I got into position south of Ridgeland and seen a nice non-rotating wall cloud with that cell.
Some pea to dime size hail fell onto my location as well.
The wall cloud became deformed looking and soon disappeared out of sight.
I would follow that storm on HWY 64 east toward Bloomer.
The storm went tornado warned before it passed north of Bloomer and from where I was at pacing along with the storm along it's southern flank on HWY 64, I did not see anything tornadic with that cell.
The structure was very un-organized, elevated, and with heavy rain really close to the updraft base.
Im not even sure why it was tornado warned??
As I got to HWY. 53 near Bloomer I seen a small convoy of ambulances heading north. I had a bad feeling that they were heading into the tornado hit areas.
I got onto HWY. 53 and followed the emergency vehicles all the way to the first Chetek exit. They went one way to the north and I went another way toward the northeastern areas of town a few miles out.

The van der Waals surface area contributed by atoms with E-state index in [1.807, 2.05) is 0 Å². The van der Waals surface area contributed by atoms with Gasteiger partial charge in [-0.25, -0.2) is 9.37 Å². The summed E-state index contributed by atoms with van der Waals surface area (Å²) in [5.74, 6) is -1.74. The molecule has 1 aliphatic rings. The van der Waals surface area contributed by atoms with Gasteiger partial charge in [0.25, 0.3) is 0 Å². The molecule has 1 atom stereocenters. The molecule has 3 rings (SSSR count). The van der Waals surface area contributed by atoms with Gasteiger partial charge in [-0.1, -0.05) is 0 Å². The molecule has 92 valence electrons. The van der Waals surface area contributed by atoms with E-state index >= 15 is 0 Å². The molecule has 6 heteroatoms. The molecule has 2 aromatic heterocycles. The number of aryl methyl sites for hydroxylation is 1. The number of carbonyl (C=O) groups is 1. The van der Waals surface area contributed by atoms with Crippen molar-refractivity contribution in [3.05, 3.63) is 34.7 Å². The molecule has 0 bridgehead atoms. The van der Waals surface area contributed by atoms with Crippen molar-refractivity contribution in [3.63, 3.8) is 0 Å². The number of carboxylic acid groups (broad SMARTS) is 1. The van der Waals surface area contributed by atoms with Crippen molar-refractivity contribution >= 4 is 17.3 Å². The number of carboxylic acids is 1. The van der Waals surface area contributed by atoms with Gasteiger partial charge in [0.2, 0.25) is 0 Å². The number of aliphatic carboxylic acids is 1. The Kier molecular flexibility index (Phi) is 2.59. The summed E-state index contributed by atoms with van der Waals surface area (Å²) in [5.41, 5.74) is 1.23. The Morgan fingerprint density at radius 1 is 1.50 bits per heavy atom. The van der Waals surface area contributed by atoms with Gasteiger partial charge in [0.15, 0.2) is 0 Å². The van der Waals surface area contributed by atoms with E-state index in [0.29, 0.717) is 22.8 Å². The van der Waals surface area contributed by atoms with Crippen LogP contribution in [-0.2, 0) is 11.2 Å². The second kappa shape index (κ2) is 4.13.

I can see people ahead of me steadily filtering down a certain back road and I followed behind them.
I eventually ended up near the tornado damage path. A good size wood lot was tore up from west to east. You can tell easily tell where the tornado went through.
Several people with chain saws were heading up this little road.
I got out and followed everyone to an area where the road was blocked off by downed trees and powerlines for about a half mile.
Many people were there helping clear the cut up trees and branches, so I decided to get in there and help too.
Plenty of debris was scattered across the area. Powerlines were down everywhere.
It felt good to lend a helping hand.
I didn't know the magnitude of the storm until I got home later that night.
One person lost their life and almost 30 injured in a mobile home area north of Chetek.
Damage costs up to 10 million dollars.
The tornado would be rated as an EF3 and also declared as the longest tracked tornado in Wisconsin history since National Weather Service record keeping began in 1950. A whopping 83 miles on the ground!
I will never forget May 16th, 2017.
-Joe S.(WIWX Storm Chaser)